My eyes don't hurt and my vision is clear. Why should I have an eye exam?
What is glaucoma? Am I at risk?
- Blurred vision
- Loss of peripheral vision
- Halo effects around lights
- Painful or reddened eyes
The diagnosis of glaucoma is determined after a comprehensive medical examination of the eye and a review of the patient's medical history. Testing by an ophthalmologist or optometrist can detect the symptoms of glaucoma before symptoms appear so that treatment can begin.
People at risk for developing glaucoma include those who are:
- Older than 40
- A family history of glaucoma
- Low blood pressure
- Thin corneas
- Sustained an eye injury
What are the symptoms of macular degeneration?
- A gradual loss of ability to see objects clearly
- A gradual loss of color vision
- Distorted or blurry vision
- A dark or empty area appearing in the center of vision
- Wavy lines in the vision
There are two kinds of macular degeneration: "wet" and "dry." Regular eye exams are highly recommended to detect macular degeneration early and prevent permanent vision loss.
What is a cataract? Who is at risk for developing them?
- Blurred or hazy vision
- Double vision
- Colors that appear to be faded
- Poor vision in bright light
- Seeing halos around lights
- Poor night time vision
- Yellowish tinged vision
- A feeling of "film" over the eye
People at risk for developing cataracts include some of the following:
- People older than 55
- People who have sustained an eye injury or disease
- A family history of cataracts
- Certain medications
- Alcohol users
- Those with a prolonged exposure to ultraviolet light
How are cataracts treated?
What is diabetic retinopathy and how is it treated?
In its advanced stages, diabetic retinopathy can cause the following symptoms:
- Blurred or cloudy vision
- Blind spots
- Flashing lights
- Pain or pressure in either or both eyes
This damage is irreversible. Treatment can slow the progression of the disease and prevent further vision loss. Treatment modalities include laser and surgical procedures.
Can diabetic retinopathy be prevented?
The risks of developing diabetic eye disease can be minimized by:
- Monitoring changes in vision
- Keeping A1C levels under 7%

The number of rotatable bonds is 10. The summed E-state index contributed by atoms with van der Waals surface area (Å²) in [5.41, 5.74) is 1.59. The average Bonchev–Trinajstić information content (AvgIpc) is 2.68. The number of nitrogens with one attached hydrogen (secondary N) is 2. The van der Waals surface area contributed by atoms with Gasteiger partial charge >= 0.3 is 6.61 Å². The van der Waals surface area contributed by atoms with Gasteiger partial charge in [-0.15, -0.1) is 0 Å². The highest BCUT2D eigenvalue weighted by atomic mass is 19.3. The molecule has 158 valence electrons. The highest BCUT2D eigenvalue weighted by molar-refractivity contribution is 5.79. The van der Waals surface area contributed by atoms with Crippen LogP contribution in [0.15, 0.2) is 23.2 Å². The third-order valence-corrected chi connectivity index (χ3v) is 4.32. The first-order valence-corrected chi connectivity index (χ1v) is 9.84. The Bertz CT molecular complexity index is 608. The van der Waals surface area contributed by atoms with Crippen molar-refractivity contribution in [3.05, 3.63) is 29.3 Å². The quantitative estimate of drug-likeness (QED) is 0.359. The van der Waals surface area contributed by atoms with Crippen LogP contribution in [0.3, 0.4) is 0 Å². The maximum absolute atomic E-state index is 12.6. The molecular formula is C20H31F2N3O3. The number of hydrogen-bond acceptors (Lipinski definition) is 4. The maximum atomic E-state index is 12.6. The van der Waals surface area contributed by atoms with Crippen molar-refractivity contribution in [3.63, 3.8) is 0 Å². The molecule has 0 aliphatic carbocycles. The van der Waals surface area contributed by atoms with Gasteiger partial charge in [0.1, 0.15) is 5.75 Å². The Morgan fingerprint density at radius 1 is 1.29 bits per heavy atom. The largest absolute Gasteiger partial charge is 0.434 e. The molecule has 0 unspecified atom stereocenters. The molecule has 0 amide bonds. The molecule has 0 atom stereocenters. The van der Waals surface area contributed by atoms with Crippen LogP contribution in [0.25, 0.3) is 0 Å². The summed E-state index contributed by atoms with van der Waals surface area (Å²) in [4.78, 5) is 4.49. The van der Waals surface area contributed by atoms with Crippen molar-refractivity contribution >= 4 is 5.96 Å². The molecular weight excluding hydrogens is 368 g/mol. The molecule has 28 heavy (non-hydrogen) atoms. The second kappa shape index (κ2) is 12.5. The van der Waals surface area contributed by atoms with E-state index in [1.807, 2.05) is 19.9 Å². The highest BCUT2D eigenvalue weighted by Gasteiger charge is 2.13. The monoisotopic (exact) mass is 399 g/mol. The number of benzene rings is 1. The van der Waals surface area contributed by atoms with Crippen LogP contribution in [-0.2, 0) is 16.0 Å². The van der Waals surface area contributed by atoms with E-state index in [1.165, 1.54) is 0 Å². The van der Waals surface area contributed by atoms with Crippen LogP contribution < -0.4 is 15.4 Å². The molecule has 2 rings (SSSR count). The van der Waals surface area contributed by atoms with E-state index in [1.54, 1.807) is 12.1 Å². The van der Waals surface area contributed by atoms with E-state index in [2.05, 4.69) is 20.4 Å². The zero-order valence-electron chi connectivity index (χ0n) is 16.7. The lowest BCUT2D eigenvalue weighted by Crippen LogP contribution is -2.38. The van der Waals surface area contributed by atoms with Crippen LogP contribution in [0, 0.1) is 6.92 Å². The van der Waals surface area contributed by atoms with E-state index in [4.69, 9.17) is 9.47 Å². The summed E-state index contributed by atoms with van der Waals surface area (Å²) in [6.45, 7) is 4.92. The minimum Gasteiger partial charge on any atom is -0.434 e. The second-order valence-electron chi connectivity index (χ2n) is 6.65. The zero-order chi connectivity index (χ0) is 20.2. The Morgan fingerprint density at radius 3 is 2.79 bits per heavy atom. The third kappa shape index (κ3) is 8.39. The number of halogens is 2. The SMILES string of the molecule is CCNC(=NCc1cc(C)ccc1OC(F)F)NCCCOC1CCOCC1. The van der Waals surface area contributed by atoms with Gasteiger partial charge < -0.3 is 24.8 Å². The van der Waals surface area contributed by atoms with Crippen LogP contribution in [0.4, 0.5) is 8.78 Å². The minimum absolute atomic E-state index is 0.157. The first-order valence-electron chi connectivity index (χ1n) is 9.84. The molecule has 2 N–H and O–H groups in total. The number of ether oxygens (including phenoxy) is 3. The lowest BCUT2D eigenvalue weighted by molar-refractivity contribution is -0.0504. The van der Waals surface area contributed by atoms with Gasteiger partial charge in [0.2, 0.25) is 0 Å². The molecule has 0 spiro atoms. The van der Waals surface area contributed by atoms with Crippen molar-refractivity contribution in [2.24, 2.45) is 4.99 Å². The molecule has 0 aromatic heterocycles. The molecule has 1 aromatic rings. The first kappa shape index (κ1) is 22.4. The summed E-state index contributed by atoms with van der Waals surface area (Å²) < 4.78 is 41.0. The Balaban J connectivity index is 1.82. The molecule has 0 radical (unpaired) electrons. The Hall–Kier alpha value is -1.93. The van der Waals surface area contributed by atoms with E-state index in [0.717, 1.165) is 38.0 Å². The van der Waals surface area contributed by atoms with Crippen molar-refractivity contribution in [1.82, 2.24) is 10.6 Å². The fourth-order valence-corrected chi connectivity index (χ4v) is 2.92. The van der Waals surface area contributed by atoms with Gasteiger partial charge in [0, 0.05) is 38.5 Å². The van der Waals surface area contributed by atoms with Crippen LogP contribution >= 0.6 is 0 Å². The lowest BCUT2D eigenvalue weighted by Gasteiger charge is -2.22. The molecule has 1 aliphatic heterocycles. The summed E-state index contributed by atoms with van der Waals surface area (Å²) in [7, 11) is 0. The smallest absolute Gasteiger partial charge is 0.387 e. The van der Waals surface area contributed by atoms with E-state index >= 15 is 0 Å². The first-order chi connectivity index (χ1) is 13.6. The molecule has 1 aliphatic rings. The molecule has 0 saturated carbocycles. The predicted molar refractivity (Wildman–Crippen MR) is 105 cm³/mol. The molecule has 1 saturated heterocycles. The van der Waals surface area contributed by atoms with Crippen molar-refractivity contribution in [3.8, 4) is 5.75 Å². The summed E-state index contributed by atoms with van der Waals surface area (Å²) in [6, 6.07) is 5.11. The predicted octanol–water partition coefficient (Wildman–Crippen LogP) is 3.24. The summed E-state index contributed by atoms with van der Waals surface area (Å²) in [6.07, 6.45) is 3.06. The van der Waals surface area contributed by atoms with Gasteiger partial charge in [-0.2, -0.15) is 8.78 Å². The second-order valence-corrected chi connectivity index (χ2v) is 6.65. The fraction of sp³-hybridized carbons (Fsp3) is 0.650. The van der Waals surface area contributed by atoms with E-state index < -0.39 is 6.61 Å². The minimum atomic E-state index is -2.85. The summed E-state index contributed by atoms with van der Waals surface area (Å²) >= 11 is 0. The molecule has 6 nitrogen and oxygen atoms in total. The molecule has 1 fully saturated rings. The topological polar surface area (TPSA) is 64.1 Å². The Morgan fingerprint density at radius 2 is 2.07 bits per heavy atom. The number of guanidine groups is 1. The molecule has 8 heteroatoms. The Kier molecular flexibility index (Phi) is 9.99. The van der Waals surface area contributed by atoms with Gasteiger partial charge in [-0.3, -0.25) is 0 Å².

- Monitoring and managing blood pressure levels
- Eating a healthy diet
- Participating in a regular exercise routine
- Monitoring and managing cholesterol levels
What are the symptoms of dry eye and how is it treated?
- Stinging or burning sensation
- Irritation from smoke or wind
- Eyes that feel scratchy
- Eye fatigue
- Sensitivity to light
- Difficulty wearing contact lenses
- Excessive tearing
- Blurry vision
Left untreated, dry eye can lead to the following complications:
- Ulcers or scars on the cornea
- Loss of vision
Dry eye is not preventable, but it can be controlled before harm is done to your eyes.
Treatment for dry eye depends on the cause and severity of the condition, as well as the patient's overall health and personal preference. Non-surgical treatments are often effective, and may include the following:
- Blinking on purpose
- Increasing humidity levels at home or work
- Use artificial tears or a moisturizing ointment
- Stop smoking or exposure to second-hand smoke
- Avoiding air conditioning or windy conditions outdoors
- Stop the use of allergy and cold medicines
- Adding omega-3 fatty acids to the diet as food or supplements
If non-surgical methods are unsuccessful, surgical treatments may be an option. Treatment options may include:
- Small punctal plugs may be inserted in the corners of the eyes to limit tear drainage
- Punctal cautery, a procedure to permanently close the drainage holes may be another option
- Eyelid surgery is also a solution if an eyelid condition is causing your dry eyes
Treating the underlying cause of dry eyes can also help relieve the symptoms of this condition.